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Unformatted text preview: Massachusetts Institute of Technology Department of Electrical Engineering and Computer Science 6.243j (Fall 2003): DYNAMICS OF NONLINEAR SYSTEMS by A. Megretski Lecture 3: Continuous Dependence On Parameters 1 Arguments based on continuity of functions are common in dynamical system analysis. They rarely apply to quantitative statements, instead being used mostly for proofs of existence of certain objects (equilibria, open or closed invariant set, etc.) Alternatively, continuity arguments can be used to show that certain qualitative conditions cannot be satisfied for a class of systems. 3.1 Uniqueness Of Solutions In this section our main objective is to establish sucient conditions under which solutions of ODE with given initial conditions are unique. 3.1.1 A counterexample Continuity of the function a : R n R n on the right side of ODE x ( t ) = a ( x ( t )) , x ( t ) = x (3.1) does not guarantee uniqueness of solutions. Example 3.1 The ODE x ( t ) = 3  x ( t )  2 / 3 , x (0) = has solutions x ( t ) and x ( t ) t 3 (actually, there are infinitely many solutions in this case). 1 Version of September 12, 2003 2 3.1.2 A general uniqueness theorem The key issue for uniqueness of solutions turns out to be the maximal slope of a = a ( x ): to guarantee uniqueness on time interval T = [ t , t f ], it is sucient to require existence of a constant M such that  a ( x 2 )  M  x 1 x 1 ) a ( x 2  x 1 , for all x 2 from a neigborhood of a solution x : [ t , t f ] R n of (3.1). The proof of both existence and uniqueness is so simple in this case that we will formulate the statement for a much more general class of integral equations. Theorem 3.1 Let X be a subset of R n containing a ball x ) = { x B r ( x R n :  x  r } of radius r > , and let t 1 > t be real numbers. Assume that function a : X [ t , t 1 ] [ t , t 1 ] R n is such that there exist constants M, K satisfying  a ( x 1 , , t ) a ( x 2 , , t )  K  x 1 x 2  x 1 , x 2 B r ( x ) , t t t 1 , (3.2) and  a ( x, , t )  M x B r ( x ) , t t t 1 . (3.3) Then, for a suciently...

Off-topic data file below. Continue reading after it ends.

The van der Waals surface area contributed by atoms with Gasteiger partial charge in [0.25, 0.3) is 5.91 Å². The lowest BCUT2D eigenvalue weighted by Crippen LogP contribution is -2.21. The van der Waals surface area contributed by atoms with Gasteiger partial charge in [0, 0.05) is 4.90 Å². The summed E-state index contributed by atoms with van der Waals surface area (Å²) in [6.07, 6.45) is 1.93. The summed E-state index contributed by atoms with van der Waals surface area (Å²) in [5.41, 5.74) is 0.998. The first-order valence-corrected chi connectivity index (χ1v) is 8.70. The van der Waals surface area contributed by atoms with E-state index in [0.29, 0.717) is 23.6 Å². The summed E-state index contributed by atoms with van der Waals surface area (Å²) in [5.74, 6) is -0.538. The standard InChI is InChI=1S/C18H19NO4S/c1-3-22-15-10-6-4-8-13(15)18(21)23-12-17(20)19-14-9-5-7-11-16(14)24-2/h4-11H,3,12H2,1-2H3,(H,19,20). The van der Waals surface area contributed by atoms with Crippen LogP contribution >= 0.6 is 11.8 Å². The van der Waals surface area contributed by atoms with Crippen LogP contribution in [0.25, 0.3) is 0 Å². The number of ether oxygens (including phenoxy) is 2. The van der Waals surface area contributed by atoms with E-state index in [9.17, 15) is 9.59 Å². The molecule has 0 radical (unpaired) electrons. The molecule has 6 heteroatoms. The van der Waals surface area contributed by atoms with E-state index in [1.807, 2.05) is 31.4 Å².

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 Spring '09
 AlexandreMegretski
 Dynamics

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